If you’re going to be here in November, I’d keep my eye on Ruby World Conference. The next one hasn’t been announced yet, but will likely be held sometime in November. Despite offering simultaneous interpretation to English, the attendees and focus of the conference itself seem to be domestic, but this also gives you a great chance to stand out and meet people.
Generally speaking, taking a look at conference sponsors and the companies speakers work at give you an idea of some of the companies looking for Rails developers. Take a look at Ruby Kaigi’s Sponsors for instance. If you find a company there you are enthusiastic about, you could try contacting the company about meeting, even if they aren’t advertising actively that they are looking for someone. If you do this, be sure to pay attention to describe why you want to work for that particular company, and what skills you bring that they could benefit from; mass emailing the companies will get you no where.
I’d also work on making yourself generally more employable as a Rails developer. Generally, the more of a public profile you have, the better. This could be stuff like having an active blog, an application you have as a side project, open source contributions, and so on.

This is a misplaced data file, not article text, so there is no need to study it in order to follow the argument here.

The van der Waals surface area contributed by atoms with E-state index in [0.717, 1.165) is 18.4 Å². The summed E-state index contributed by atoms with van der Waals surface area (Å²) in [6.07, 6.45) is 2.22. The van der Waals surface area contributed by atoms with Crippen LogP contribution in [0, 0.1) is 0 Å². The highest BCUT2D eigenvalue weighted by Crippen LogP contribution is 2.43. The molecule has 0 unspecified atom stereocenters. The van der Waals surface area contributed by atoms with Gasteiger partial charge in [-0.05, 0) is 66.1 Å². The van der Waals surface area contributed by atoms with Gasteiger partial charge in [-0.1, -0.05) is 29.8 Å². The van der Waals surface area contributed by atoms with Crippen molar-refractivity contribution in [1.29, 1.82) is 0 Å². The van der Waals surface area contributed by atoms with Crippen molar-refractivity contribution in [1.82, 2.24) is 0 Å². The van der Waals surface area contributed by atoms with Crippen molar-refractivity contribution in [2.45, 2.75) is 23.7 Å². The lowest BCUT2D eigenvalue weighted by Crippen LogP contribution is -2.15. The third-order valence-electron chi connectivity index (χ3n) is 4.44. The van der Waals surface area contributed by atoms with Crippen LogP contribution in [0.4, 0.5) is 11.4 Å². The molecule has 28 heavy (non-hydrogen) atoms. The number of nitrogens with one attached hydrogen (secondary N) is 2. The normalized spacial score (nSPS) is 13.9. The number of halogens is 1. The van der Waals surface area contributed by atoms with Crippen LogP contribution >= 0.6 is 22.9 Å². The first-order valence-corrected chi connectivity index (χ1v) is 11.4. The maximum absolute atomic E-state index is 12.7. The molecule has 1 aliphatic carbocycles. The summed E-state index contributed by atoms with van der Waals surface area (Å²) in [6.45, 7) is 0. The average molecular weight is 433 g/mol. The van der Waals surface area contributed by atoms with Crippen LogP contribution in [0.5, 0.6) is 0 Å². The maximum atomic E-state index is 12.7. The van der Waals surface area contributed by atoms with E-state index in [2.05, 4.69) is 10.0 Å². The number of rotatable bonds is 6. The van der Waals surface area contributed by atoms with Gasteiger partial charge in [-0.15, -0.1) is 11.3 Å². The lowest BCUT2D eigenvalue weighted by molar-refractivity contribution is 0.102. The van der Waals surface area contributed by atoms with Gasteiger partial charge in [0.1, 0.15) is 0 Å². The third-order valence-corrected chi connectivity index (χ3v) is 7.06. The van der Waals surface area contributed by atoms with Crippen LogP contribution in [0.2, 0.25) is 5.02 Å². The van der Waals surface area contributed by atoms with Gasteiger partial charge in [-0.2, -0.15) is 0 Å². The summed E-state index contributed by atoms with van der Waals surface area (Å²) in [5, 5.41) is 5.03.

If you’re currently working as a Rails developer, one way you can get into contributing to Rails is to upgrade a production application your working on to an unreleased version. For instance, assuming you have access to an application that’s running Rails 4.2, try changing it to the master branch of Rails (update your Gemfile to
gem 'rails', git: "email@example.com:rails/rails.git"). You’ll probably come across many bugs in the process, some of which will be easily fixable. Upgrading is where most of my contributions came from.
Another thing you can do is try to make a presentation at your local Ruby event. As an event organiser, I’m always happy to have someone offer to present, as finding speakers is one of my biggest challenges. I think the bar is generally fairly low to present at local events, so even if you’re not an expert, there’s room for you to present. You could also then pitch events in Japan on your presentation, as doing a presentation here is a good way to get in front of a bunch of people who might be able to help you find something.
Hope some of these ideas help!